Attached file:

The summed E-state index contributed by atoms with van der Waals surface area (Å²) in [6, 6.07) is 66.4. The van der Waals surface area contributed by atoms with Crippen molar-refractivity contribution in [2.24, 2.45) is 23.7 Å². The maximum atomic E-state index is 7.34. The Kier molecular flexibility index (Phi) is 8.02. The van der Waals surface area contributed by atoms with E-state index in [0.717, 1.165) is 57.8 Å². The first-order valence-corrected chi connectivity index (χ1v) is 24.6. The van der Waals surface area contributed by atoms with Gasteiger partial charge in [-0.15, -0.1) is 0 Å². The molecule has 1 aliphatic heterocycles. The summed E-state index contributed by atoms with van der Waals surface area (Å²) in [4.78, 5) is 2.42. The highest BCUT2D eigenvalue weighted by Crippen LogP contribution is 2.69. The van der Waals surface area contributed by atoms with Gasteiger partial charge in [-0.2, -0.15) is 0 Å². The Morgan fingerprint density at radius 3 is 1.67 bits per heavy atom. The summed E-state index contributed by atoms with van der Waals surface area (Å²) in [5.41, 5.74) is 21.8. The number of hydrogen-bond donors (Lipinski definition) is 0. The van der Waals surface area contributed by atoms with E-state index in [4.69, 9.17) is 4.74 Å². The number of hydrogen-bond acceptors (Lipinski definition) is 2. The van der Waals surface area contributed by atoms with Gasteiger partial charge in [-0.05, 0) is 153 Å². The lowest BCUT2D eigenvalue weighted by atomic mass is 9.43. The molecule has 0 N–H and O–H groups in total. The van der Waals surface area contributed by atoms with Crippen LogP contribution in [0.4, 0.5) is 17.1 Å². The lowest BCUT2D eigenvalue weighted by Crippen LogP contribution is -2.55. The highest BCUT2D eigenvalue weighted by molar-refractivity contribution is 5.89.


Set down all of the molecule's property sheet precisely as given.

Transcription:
The summed E-state index contributed by atoms with van der Waals surface area (Å²) in [6, 6.07) is 66.4. The van der Waals surface area contributed by atoms with Crippen molar-refractivity contribution in [2.24, 2.45) is 23.7 Å². The maximum atomic E-state index is 7.34. The Kier molecular flexibility index (Phi) is 8.02. The van der Waals surface area contributed by atoms with E-state index in [0.717, 1.165) is 57.8 Å². The first-order valence-corrected chi connectivity index (χ1v) is 24.6. The van der Waals surface area contributed by atoms with Gasteiger partial charge in [-0.15, -0.1) is 0 Å². The molecule has 1 aliphatic heterocycles. The summed E-state index contributed by atoms with van der Waals surface area (Å²) in [4.78, 5) is 2.42. The highest BCUT2D eigenvalue weighted by Crippen LogP contribution is 2.69. The van der Waals surface area contributed by atoms with Gasteiger partial charge in [-0.2, -0.15) is 0 Å². The Morgan fingerprint density at radius 3 is 1.67 bits per heavy atom. The summed E-state index contributed by atoms with van der Waals surface area (Å²) in [5.41, 5.74) is 21.8. The number of hydrogen-bond donors (Lipinski definition) is 0. The van der Waals surface area contributed by atoms with E-state index in [4.69, 9.17) is 4.74 Å². The number of hydrogen-bond acceptors (Lipinski definition) is 2. The van der Waals surface area contributed by atoms with Gasteiger partial charge in [-0.05, 0) is 153 Å². The lowest BCUT2D eigenvalue weighted by atomic mass is 9.43. The molecule has 0 N–H and O–H groups in total. The van der Waals surface area contributed by atoms with Crippen LogP contribution in [0.4, 0.5) is 17.1 Å². The lowest BCUT2D eigenvalue weighted by Crippen LogP contribution is -2.55. The highest BCUT2D eigenvalue weighted by molar-refractivity contribution is 5.89.